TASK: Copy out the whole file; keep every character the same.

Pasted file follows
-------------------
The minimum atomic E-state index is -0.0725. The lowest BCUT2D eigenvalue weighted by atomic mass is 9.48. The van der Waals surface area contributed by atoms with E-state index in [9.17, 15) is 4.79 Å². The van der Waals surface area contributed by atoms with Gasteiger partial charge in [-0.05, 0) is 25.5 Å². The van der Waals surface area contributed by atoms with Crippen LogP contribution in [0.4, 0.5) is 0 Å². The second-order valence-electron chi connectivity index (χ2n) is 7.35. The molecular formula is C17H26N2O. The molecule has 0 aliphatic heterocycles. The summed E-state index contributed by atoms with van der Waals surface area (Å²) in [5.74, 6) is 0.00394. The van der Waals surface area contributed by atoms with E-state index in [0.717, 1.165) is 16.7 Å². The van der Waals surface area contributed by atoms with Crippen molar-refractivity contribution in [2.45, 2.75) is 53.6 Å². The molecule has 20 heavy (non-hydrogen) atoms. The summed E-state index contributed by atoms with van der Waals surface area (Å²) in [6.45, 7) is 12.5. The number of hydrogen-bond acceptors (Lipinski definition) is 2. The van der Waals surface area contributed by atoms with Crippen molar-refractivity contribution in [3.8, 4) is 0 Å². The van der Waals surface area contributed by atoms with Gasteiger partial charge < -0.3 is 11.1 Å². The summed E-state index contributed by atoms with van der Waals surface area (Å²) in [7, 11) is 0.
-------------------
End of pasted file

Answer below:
The minimum atomic E-state index is -0.0725. The lowest BCUT2D eigenvalue weighted by atomic mass is 9.48. The van der Waals surface area contributed by atoms with E-state index in [9.17, 15) is 4.79 Å². The van der Waals surface area contributed by atoms with Gasteiger partial charge in [-0.05, 0) is 25.5 Å². The van der Waals surface area contributed by atoms with Crippen LogP contribution in [0.4, 0.5) is 0 Å². The second-order valence-electron chi connectivity index (χ2n) is 7.35. The molecular formula is C17H26N2O. The molecule has 0 aliphatic heterocycles. The summed E-state index contributed by atoms with van der Waals surface area (Å²) in [5.74, 6) is 0.00394. The van der Waals surface area contributed by atoms with E-state index in [0.717, 1.165) is 16.7 Å². The van der Waals surface area contributed by atoms with Crippen molar-refractivity contribution in [2.45, 2.75) is 53.6 Å². The molecule has 20 heavy (non-hydrogen) atoms. The summed E-state index contributed by atoms with van der Waals surface area (Å²) in [6.45, 7) is 12.5. The number of hydrogen-bond acceptors (Lipinski definition) is 2. The van der Waals surface area contributed by atoms with Crippen molar-refractivity contribution in [3.8, 4) is 0 Å². The van der Waals surface area contributed by atoms with Gasteiger partial charge < -0.3 is 11.1 Å². The summed E-state index contributed by atoms with van der Waals surface area (Å²) in [7, 11) is 0.